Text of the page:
We’ll Be Brawk… (“>


For those who haven’t heard, November 21st 2011 the Billings City Council and Mayor arbitrarily and capriciously decided to ignore the hundreds of citizens who have signed petitions, written letters, shown up in support and asked them to consider urban hens for Billings. Amazing. Based on the idea that POSSIBLY there might be some BAD HEN OWNERS out there who might not keep their coops clean or their little urban food sources on feet cooped up during the night (and therefore bringing in hordes of wildlife including bears, badgers, and mice), they decided to throw us all out the window. After all, there is a remote possibility that Animal Control might get called once a month to take care of some chicken-related issue. The fact that urban hens have quietly existed in Billings for decades (without Animal Control’s constant involvement) just doesn’t count I guess.

Gosh. There are quite a few people who drive drunk too, or speed, or run red lights. We’d better take EVERYONE’S cars away… Billings residents cannot be trusted to act like adults!

Dog owners, beware. The Council has lumped hen owners and potential hen owners in with all of you who let your pooch bark all day and fail to clean up their (ahem) non-compostable waste products from the backyard. Hug your canines folks, the Council might just decide to take them away too. You’ve obviously proven you cannot be responsible.

OK all our sarcasm and wee bit of bitterness aside, this is just bad politics. Anybody see the Billings Gazette poll that asked readers how many chickens should be allowed in urban backyards in city limits, from 0 up to 12? Last I saw before it closed and they took it down, seems like it was well under 40% nay and well over 60% 3-12 hens per residence. I’ve not seen any petitions out there against chickens, but we have several hundred names of Billings residents who are FOR them.

Does this need to be a voter issue? The Billings Backyard Hen Initiative has, from our inception, tried to be logical, reasonable, factual, and respectful in our efforts to discuss this issue with the city. We’ve taken the high road in every way we knew how. We spent thousands of hours researching myths and concerns, emailing and calling other cities to find out their issues, talking with residents, meeting with neighborhood groups, and supporting this issue. We’ve taken it upon ourselves as average citizens to implement (Magic City Hens) chicken relocation and compost relocation programs as well as offer classes in urban hen-keeping. Obviously our City Council and Mayor do not appreciate or even consider any of that in the slightest, as evidenced by the wise cracks made behind our backs after we left the Council meeting on Monday night.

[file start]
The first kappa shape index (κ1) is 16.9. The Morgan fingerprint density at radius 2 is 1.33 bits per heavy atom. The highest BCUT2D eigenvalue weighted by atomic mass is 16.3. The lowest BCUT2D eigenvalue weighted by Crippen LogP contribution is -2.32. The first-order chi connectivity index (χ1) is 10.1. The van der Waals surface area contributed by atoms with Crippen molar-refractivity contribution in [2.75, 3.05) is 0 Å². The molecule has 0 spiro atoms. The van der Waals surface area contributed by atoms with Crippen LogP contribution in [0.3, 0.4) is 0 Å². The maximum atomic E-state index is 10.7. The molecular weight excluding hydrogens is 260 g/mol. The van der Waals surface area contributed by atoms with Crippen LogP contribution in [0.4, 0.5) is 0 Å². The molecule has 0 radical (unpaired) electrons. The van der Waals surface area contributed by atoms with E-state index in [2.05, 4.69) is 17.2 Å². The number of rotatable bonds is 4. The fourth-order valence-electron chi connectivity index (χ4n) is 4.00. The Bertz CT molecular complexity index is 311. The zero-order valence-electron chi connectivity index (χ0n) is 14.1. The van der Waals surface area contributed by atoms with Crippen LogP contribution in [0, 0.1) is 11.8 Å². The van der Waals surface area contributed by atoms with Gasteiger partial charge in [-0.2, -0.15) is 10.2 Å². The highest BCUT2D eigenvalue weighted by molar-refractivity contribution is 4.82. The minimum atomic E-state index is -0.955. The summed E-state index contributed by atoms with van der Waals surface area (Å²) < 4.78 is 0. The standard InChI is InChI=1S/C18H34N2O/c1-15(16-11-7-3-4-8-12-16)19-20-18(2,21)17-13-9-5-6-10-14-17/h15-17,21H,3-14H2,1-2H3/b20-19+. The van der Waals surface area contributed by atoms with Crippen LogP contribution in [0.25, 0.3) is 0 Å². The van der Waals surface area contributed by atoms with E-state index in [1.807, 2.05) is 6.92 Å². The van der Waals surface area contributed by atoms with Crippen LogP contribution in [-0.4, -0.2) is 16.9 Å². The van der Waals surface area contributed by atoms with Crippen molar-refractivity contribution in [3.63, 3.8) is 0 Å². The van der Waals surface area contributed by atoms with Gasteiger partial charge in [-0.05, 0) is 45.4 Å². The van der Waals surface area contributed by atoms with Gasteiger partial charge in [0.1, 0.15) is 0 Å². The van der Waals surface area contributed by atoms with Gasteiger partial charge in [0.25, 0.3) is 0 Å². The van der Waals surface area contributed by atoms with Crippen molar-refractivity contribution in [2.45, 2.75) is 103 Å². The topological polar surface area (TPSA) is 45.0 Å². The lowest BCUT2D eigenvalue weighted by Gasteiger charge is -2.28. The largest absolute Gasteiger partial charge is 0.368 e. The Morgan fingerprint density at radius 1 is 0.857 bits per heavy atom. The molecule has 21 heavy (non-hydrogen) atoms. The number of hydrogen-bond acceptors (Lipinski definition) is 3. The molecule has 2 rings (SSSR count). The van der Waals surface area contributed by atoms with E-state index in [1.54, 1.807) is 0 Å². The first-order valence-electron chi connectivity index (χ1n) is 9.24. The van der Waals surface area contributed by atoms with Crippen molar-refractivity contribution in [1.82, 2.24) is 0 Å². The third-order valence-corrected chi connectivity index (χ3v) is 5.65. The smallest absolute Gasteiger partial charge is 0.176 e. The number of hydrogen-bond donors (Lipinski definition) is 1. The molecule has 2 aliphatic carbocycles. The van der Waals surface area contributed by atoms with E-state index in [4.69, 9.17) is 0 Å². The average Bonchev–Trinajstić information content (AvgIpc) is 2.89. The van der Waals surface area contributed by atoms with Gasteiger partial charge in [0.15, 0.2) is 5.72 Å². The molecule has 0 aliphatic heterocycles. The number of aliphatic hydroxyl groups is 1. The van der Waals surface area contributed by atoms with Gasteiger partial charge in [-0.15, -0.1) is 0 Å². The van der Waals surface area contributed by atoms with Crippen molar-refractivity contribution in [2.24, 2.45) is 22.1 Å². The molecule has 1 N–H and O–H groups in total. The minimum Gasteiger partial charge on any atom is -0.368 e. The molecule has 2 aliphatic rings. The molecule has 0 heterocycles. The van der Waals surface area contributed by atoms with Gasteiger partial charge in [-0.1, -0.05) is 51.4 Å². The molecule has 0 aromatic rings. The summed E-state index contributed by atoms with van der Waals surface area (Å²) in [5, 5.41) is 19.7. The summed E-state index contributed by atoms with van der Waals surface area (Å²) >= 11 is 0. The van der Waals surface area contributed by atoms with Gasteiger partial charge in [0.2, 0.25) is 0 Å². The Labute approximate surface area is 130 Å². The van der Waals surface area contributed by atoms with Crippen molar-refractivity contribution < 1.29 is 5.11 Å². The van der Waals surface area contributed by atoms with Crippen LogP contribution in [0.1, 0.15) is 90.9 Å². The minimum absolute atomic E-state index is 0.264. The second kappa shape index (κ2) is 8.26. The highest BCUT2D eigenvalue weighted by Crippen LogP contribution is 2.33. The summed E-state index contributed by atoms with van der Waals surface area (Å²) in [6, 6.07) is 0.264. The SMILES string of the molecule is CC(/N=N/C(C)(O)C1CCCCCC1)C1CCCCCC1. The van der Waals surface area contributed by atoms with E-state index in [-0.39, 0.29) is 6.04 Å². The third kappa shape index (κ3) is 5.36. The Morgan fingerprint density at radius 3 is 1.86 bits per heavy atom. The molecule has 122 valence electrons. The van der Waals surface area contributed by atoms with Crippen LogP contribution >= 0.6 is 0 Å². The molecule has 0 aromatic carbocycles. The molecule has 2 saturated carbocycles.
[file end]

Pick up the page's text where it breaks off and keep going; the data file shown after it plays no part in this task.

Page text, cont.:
“Table the issue” all you like, Billings City Council. We are not a dozen people, we are several hundred people, and we will become several thousand people in support of this issue. We vote, we care about our city, we are responsible and trustworthy citizens. Your denigration of our potential caregiving capabilities is ridiculous and not acceptable. Sorry guys, but we will be back. And back, and back, and back, and voting, and working, until we have a City Council and Mayor who care enough about Billings to put their vote where their mouth is in regards to local, sustainable, healthy eating and the rights of our citizens to provide those with quiet, clean, and non-obtrusive birds (gallus domesticus – the common chicken) eating kitchen and garden scraps and laying daily eggs. It’s 2011, almost 2012. Can we join the rest of the nation in this aspect of healthy lifestyles??



2 responses to this post.

  1. Posted by Cynthia on November 26, 2011 at 11:13 pm

    Well said! I couldn’t believe that outcome. Honestly, we, in Billings, ARE behind the times in this sad example thanks to our REPRESENTATION. Keep this all in mind, folks, when you have a chance to voice your opinion on our council members…


  2. What a well written review of the city council’s vote to table the Billings Backyard Hen Initiative. “Arbitrary” and “capricious” are a good take on their action. Unprofessional, disrespectful and short sighted also come to mind, when balanced with all the research effort invested to make this a viable initiative to implement. A November 30th Gazette article on school food pantries reported that 40.5% of SD2 students qualified for free or reduced cost lunches last year. There are hungry families and hungry children in Billings. Backyard hens are a low cost sustainable food source.


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